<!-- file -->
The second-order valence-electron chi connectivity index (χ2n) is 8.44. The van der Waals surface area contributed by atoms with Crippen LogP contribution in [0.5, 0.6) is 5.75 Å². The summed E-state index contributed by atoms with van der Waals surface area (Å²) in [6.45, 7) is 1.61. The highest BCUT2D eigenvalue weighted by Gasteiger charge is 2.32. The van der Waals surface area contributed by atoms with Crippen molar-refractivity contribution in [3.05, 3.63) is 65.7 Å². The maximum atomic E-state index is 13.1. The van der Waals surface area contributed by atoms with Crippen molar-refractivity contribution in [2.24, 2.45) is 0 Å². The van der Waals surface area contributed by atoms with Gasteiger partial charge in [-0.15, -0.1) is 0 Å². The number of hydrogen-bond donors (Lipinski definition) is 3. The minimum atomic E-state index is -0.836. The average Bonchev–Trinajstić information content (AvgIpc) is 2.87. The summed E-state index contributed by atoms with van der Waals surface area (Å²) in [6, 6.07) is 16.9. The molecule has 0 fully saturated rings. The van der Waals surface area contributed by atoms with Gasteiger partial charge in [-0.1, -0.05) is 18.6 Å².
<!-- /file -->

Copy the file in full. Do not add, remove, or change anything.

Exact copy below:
The second-order valence-electron chi connectivity index (χ2n) is 8.44. The van der Waals surface area contributed by atoms with Crippen LogP contribution in [0.5, 0.6) is 5.75 Å². The summed E-state index contributed by atoms with van der Waals surface area (Å²) in [6.45, 7) is 1.61. The highest BCUT2D eigenvalue weighted by Gasteiger charge is 2.32. The van der Waals surface area contributed by atoms with Crippen molar-refractivity contribution in [3.05, 3.63) is 65.7 Å². The maximum atomic E-state index is 13.1. The van der Waals surface area contributed by atoms with Crippen molar-refractivity contribution in [2.24, 2.45) is 0 Å². The van der Waals surface area contributed by atoms with Gasteiger partial charge in [-0.15, -0.1) is 0 Å². The number of hydrogen-bond donors (Lipinski definition) is 3. The minimum atomic E-state index is -0.836. The average Bonchev–Trinajstić information content (AvgIpc) is 2.87. The summed E-state index contributed by atoms with van der Waals surface area (Å²) in [6, 6.07) is 16.9. The molecule has 0 fully saturated rings. The van der Waals surface area contributed by atoms with Gasteiger partial charge in [-0.1, -0.05) is 18.6 Å².